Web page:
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5 Legal Issues in Nursing

5 Legal Issues in Nursing

Nursing is a rewarding profession but comes with its share of liability concerns. Legal ramifications for nurses include malpractice and inappropriate information disclosure. While practical nurse to LPN classes with prerequisite courses may delve into this subject, ongoing independent research can also be helpful in health care settings. Here are some legal issues in nursing that medical assistants might face in a variety of health care. Let’s discuss the legal issues in nursing.

5 Legal Issues in Nursing Are as Follows:-


Patients can bring charges if they feel that you have performed a procedure beyond your scope of practice or if you fail to follow closely the physician’s orders for patient monitoring in nursing homes. Healthcare teams who choose not to follow standards of care are more likely to make mistakes that can cause harm to patients in healthcare settings.

To be considered a malpractice, the case must meet four criteria:

  1. Duty: A relationship has been established, e.g., the nurse-patient relationship.
  2. Breach: LPN nursing programs (diploma programs at community colleges) teach to meet a reasonable standard with great practical nursing practice according to the professional practice guidelines in clinical settings.
  3. Damages: The injured or harmed patient.
  4. Causation: The health care provider’s actions or inactions have been proven to be responsible for the injury or harm suffered by the patient.

Related:- Skilled Nursing Facility vs. Nursing Homes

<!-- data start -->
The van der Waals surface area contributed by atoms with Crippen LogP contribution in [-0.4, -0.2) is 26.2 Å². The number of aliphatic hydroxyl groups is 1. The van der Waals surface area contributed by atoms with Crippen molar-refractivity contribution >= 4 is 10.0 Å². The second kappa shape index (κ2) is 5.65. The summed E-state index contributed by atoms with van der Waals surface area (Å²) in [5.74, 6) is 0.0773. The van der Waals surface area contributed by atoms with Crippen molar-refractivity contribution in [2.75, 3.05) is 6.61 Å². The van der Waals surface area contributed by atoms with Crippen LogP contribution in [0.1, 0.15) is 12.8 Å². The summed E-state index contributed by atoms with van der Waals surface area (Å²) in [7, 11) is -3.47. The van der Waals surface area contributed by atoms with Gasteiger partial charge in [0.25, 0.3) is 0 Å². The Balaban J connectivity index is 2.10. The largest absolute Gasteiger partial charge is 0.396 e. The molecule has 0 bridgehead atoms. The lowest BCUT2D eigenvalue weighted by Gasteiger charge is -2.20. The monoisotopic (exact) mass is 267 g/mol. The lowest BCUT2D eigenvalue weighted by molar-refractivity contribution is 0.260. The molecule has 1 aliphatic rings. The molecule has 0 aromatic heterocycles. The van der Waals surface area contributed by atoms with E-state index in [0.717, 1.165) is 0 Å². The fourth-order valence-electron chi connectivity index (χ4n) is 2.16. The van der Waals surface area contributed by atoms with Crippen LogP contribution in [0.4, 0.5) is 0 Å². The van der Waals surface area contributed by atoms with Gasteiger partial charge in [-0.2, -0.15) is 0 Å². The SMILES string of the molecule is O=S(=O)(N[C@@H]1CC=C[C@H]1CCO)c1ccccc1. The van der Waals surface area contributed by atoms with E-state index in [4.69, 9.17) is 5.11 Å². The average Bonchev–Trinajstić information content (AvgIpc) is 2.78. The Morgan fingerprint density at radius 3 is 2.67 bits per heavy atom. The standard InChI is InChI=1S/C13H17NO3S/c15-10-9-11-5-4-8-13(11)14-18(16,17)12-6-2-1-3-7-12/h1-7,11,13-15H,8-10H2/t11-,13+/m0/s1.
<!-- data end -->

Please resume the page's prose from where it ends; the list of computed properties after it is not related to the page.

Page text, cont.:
Negligence and malpractice are very similar, but they differ in that the intent is different. Negligence is more likely to result from an unintentional mistake. At the same time, malpractice occurs when a nurse intentionally deviates from professional standards or protocols. Negligence can be defined as administering incorrect medication to direct patient care or failing to record nursing observations.


Defamation is when someone presents false or accusatory claims as facts. This can damage someone’s character or reputation. Defamation can be in two forms: libel is a written statement, while slander is a spoken one. A nurse posting disparaging remarks about her supervisor on social media is an example of libel. Slander is when you spread untrue information about your co-workers through gossip.


Battery is an offensive or harmful touch on someone without their consent. Nursing duties such as giving medication or helping a patient go to the bathroom require physical contact or proximity with the patient. You must be aware of what constitutes battery and ensure that consent has been obtained before performing your duties. Patients have the right not to accept help or treatment.

Information Disclosure

Nurses are frequently and directly exposed to patients’ personal health information and must protect that information. Patients have the right to privacy, and they expect confidentiality. The Health Insurance Portability and Accountability Act states that any unauthorized sharing or disclosure of identifying information about patients is illegal. Nursing staff must not discuss patients’ health with anyone who does not have the right to know. This includes verbally and in writing. It is important to maintain confidentiality even when you are with other nurses and healthcare professionals.

What Potential Legal Ramifications Do Nurses Face?

These legal issues in nursing may have serious consequences for nurses unaware of them. The repercussions can vary depending on the allegation, but nurses could face:

  • Patients, co-workers, and employers lose trust
  • Unpaid Leave from Work
  • Demotion
  • Job Termination
  • Fines
  • Prison time
  • Loss of license

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The health care team has to be aware of legal regulations due to their intimate responsibilities. Nursing professionals should be aware of the current laws governing medical care, given that they can cause serious legal problems in long-term care facilities. Medical surgical clinical courses of licensed practical nurse programs near me often include coursework with hands-on clinical experience that addresses nursing care-related legal issues, helps nurses report concerns properly, and protects their licenses and livelihoods.